Anita Strasser, photographer profile
Anita has been photographing Deptford since moving here in 2009. This extract from her book explains her compulsion to document life in the communities where she’s lived, and what makes Deptford such an interesting place.
I come from a village in the Austrian Alps where I bump into familiar faces wherever I go, where I buy from local businesses and chat to people about issues concerning the village. I have lived in many different countries and I guess it is due to my background that I always long for contact with my new neighbourhood as well as an understanding of local history, and always try to make myself at home by finding my place in the local community. The desire to become familiar with my new surroundings increases my natural curiosity about the people, the shops and the products, the history, and whatever else a place has to offer, and photography is a means of establishing contact as it allows me to address strangers and ask about their lives, their origins, and aspects of life in that particular area.
Whilst I might shy away from exploring a space if there is no particular purpose, my photographic urge gives me the extra push to close the door behind me and dive into the world of an individual, initiate contact, and try the various products and services on offer. Repeated contact, encounters with different people, observing the happenings, taking in the vibes, and making myself known to locals creates this feeling of slowly becoming a member of the community and of feeling at home. This process of familiarisation and the collecting of stories also raises my awareness of problems in an area (often historical and political issues) which, in turn, helps me develop an understanding of a place, and it is this knowledge that directs many of the questions I ask. I take the photos some time during this investigatory period, some time when I feel that the presence of my camera is not perceived as intrusive, resulting in an artificial image, but rather goes almost unnoticed, thus allowing me to capture my impressions and consolidate the whole process. Therefore, the image becomes a summary of the very personal experience between me and the person.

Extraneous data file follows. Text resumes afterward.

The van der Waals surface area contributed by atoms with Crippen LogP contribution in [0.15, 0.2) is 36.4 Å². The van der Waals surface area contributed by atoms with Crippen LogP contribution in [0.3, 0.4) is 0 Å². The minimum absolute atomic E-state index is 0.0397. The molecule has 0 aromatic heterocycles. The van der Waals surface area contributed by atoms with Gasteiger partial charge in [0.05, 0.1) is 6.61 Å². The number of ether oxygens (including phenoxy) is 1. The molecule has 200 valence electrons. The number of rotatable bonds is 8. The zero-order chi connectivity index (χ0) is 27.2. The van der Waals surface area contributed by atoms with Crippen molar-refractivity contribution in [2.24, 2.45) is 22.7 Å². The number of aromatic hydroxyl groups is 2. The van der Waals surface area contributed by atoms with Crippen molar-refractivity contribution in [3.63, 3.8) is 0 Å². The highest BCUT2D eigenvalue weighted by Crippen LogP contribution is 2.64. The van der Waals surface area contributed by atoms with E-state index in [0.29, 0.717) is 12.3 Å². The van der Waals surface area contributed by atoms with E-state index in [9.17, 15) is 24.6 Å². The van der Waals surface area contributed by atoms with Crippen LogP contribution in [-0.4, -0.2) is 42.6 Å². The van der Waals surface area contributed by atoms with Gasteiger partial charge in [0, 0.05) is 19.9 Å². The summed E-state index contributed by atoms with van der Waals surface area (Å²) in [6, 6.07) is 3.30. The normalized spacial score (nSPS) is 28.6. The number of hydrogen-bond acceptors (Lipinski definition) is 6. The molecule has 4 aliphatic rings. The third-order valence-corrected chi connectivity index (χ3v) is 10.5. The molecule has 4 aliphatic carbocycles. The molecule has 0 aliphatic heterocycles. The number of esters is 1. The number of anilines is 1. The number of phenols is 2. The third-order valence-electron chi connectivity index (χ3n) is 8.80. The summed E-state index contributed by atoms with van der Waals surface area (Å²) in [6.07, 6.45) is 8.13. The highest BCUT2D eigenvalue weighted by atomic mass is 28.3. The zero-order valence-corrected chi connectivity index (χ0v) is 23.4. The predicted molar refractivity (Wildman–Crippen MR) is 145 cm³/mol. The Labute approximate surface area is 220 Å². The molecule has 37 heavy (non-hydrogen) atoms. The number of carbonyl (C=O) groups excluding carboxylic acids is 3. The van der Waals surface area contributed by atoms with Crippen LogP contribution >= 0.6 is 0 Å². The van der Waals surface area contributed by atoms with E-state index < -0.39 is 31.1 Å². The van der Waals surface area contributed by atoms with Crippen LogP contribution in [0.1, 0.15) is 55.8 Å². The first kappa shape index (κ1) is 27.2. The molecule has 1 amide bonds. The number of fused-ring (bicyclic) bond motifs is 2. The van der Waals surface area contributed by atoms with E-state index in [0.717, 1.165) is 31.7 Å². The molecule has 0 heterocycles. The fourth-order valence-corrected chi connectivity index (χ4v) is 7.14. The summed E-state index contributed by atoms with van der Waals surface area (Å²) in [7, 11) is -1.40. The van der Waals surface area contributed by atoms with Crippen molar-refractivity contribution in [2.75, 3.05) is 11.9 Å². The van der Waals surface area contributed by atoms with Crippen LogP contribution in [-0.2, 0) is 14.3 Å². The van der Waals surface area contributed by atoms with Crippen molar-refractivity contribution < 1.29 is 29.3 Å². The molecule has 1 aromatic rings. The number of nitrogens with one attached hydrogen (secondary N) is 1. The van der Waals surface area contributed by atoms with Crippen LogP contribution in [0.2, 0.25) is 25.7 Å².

When I moved to Deptford in autumn 2009, I immediately became aware of the strong sense of community here. Seeing the same faces again and again, groups of people chatting on street corners, shop owners addressing their customers by first names, shoppers actively supporting local businesses and speaking of the good old days made me realise that I had come to a special area. Many conversations confirmed my first impressions, and I and many others believe that Deptford has this special something that no other place has got. However, it is not all happy in Deptford, and I soon discovered many issues that have a huge effect on the seemingly strong community — many long-term shopkeepers reminisce about the past and feel neglected by the council, there seem to be no trade restrictions, the lack of quality products, the betting shop aspect (there are currently seven on the less than half-a-mile-long High Street), gangs and drugs, and all the development going on around Deptford threatening the survival of local businesses. Many people embrace the imminent changes facing Deptford, but many feel frustrated and worried, and that their voices are unheard.
Over the space of 18 months, I have collected what people have told me — happy and sad stories, positive and negative aspects of life here, embellished memories of the past and worries about the future — all of which indicate the different attitudes and opinions, the different cultural backgrounds, and the various ways people are affected by history, politics and change.